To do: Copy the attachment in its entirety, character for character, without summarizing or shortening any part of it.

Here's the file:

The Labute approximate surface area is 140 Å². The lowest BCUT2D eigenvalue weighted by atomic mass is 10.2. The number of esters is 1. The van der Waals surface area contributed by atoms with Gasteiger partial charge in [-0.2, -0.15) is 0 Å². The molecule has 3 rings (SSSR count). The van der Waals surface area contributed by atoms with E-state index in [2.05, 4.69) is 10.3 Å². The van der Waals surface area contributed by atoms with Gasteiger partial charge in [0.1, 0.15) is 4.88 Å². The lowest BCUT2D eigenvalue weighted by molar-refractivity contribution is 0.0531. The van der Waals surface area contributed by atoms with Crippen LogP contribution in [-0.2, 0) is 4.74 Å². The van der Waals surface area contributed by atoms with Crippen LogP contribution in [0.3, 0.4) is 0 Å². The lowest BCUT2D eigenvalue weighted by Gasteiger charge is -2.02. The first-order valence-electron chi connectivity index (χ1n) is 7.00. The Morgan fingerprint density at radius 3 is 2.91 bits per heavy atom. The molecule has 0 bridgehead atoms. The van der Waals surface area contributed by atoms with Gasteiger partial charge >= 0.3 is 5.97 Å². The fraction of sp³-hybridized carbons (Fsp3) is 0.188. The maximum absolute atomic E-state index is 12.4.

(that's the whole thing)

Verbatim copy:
The Labute approximate surface area is 140 Å². The lowest BCUT2D eigenvalue weighted by atomic mass is 10.2. The number of esters is 1. The van der Waals surface area contributed by atoms with Gasteiger partial charge in [-0.2, -0.15) is 0 Å². The molecule has 3 rings (SSSR count). The van der Waals surface area contributed by atoms with E-state index in [2.05, 4.69) is 10.3 Å². The van der Waals surface area contributed by atoms with Gasteiger partial charge in [0.1, 0.15) is 4.88 Å². The lowest BCUT2D eigenvalue weighted by molar-refractivity contribution is 0.0531. The van der Waals surface area contributed by atoms with Crippen LogP contribution in [-0.2, 0) is 4.74 Å². The van der Waals surface area contributed by atoms with Crippen LogP contribution in [0.3, 0.4) is 0 Å². The lowest BCUT2D eigenvalue weighted by Gasteiger charge is -2.02. The first-order valence-electron chi connectivity index (χ1n) is 7.00. The Morgan fingerprint density at radius 3 is 2.91 bits per heavy atom. The molecule has 0 bridgehead atoms. The van der Waals surface area contributed by atoms with Gasteiger partial charge >= 0.3 is 5.97 Å². The fraction of sp³-hybridized carbons (Fsp3) is 0.188. The maximum absolute atomic E-state index is 12.4.